Filling in the blanks

A hand holding a pen and white paper featuring hand-written text.

Storytelling can help your child receive a more accurate assessment. Introducing Cat In 2006, Cat went to Liberia, West Africa, to adopt a little girl and planned to spend six months working on opening a health clinic. This experience was life changing, though she witnessed only a small portion of the trauma suffered by the […]

Adopted voice: If they could turn back time…

A child handing a yellow flower to his parent.

What adoptees want parents to know If we could go back in time and, with the wisdom of hindsight, ask our parents to do things differently, what would adopted people request? It’s a dream question, of course. What person wouldn’t want the chance to set their parents straight? To help me answer this question more […]

Trauma matters

A girl of African descent is seated on a windowsill. She's holding her legs.

Advice from a counsellor on how to recognize and help wounded children and youth. Trauma: adoption’s shadow Many children and youth who are adopted have been exposed to highly stressful situations and traumatic events; however, the resulting special needs these children can experience aren’t always recognized or supported. It’s vital for caregivers and professionals to […]

Adopted voice: Looking homeward

The back of a young woman with brown hair looking at the horizon.

I remember the noise the most. Car engines idled noxious gasses into the air; heavy footsteps snapped across well-worn concrete. The delicious yet unfamiliar smells of Asian street food filled my nostrils. I stood close to my parents, at the edge of a street corner. Together, we gazed across the road to a building. Above […]

Adopted voice: Finding silver linings

The back of a woman with black hair looking at the ocean.

Sticks and stones Remember that rhyme you learned as a child? “Sticks and stones will break my bones, but words will never hurt me.” Obviously words can’t cause physical harm, but I’ve learned they definitely can cause emotional pain, the kind you hold in your heart and wear on your sleeve. The kind that leaves […]

Meet the Yrjana family

A shadow of family of four with sun setting in the background.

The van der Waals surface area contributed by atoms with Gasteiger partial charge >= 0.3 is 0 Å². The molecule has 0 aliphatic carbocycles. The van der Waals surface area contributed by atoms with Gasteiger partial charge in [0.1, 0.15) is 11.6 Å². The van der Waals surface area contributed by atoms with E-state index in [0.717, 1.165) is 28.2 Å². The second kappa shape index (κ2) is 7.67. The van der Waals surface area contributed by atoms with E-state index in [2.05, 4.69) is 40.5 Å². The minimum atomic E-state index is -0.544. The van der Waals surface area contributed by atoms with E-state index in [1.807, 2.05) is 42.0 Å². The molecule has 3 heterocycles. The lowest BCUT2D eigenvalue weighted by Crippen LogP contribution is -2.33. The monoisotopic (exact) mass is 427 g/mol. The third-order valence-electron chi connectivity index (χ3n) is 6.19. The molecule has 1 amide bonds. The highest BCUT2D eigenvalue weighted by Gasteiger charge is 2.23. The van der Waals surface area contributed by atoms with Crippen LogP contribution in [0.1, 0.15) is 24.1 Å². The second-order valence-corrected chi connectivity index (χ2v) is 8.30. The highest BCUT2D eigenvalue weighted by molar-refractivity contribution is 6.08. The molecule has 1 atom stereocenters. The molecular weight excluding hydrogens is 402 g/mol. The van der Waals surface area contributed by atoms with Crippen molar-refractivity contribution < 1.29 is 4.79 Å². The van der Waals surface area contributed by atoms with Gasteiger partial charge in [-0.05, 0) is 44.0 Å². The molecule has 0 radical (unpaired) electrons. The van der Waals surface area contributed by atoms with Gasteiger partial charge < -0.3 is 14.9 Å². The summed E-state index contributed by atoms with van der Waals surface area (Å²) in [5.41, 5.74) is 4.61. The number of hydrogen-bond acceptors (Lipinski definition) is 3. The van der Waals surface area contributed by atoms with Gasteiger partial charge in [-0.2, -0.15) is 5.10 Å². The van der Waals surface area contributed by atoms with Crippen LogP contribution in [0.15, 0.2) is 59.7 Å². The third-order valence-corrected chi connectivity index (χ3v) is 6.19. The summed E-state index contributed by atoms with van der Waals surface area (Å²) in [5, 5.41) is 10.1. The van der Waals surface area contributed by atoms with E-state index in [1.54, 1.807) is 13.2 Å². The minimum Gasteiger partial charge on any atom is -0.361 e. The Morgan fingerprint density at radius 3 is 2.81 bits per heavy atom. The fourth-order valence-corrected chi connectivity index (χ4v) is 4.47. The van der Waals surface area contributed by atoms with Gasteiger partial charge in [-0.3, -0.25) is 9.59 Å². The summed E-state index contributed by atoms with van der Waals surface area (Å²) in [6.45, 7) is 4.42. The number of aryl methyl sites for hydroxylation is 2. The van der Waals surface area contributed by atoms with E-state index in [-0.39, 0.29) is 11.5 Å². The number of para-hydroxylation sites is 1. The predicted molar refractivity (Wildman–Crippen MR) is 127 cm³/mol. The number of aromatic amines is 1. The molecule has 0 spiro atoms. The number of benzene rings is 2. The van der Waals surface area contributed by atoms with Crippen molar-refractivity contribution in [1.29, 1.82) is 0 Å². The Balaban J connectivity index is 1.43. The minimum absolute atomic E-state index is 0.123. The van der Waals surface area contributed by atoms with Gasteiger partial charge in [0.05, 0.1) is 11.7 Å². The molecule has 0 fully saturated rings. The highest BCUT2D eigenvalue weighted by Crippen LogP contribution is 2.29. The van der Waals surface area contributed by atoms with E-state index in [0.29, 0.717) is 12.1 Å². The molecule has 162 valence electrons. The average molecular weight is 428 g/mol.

Colleen and her husband of 17 years, Jussi, live on Vancouver Island. Colleen, a former foster parent for over 20 years, also has three grown children and three grandkids. Her oldest daughter was a neighborhood kid that came for the weekend and stayed for 28 years, according to Colleen. “We have no legal paperwork, but […]

Adoption against all the odds

A man comforting a young girl, holding her hand and talking.

The following story is far from typical-most BC families that adopt from the US have a much easier experience. This story speaks to the immense strength of the desire to become parents. Despite the enormous difficulty of their journey, the couple we feature here persevered. That is a characteristic of many adoptive families-it is a […]

Navigating anxiety

A young woman is holding his face with her hands. She seems to have anxiety or depression.

I have always been anxious. I didn’t recognize it until my mid 30s, when I went through full-blown, severe anxiety and depression. After months of hell, I saw the pain as the message it was: “you need to change.” During a lengthy process of growth and learning, I looked back and saw the patterns of […]

The truth about confabulation

A young boy is sitting on the floor and pretending to use his hands as binoculars.

Is it lying? No, it’s confabulation and there’s a big difference! Time and time again we hear from adoptive parents that one of the hardest behaviours to take is children lying to them. They experience the lie as a personal affront, a show of disrespect, and a harbinger of anti-social behaviour to come. There are […]

The language of hurt kids

A little girl looking out the window with a sad expression

Psychologists have given us a concept of non-verbal communication that makes an incredible amount of sense in the context of adoption — it is called inducement. Those of us who live or work with adopted children need to understand that inducement is the language of the abandoned. Inducement is the most important conceptual tool we […]

Helping children cope with and understand abandonment

A young boy with brown hair gazes out the window, appearing lonely and sad.

We know that the stress of  growing within a mother who is considering whether she will be able to raise the child she is carrying affects the developing brain of the fetus. Primed to connect on an unmistakably profound level at birth, the newborn or older baby or child, regardless of the excellence of the care […]

Developing brains: Building attachment in adopted children

Parent and child holding hands up close

Trauma and brain development The brain develops from the inside out. A newborn’s brain has about 100 billion cells. At birth, the primitive brain, called the brainstem, is sufficiently developed to insure that vital functions can be maintained independently for a short period. Baby can breathe, the heart beats, the body temperature self-regulates, reflexes are […]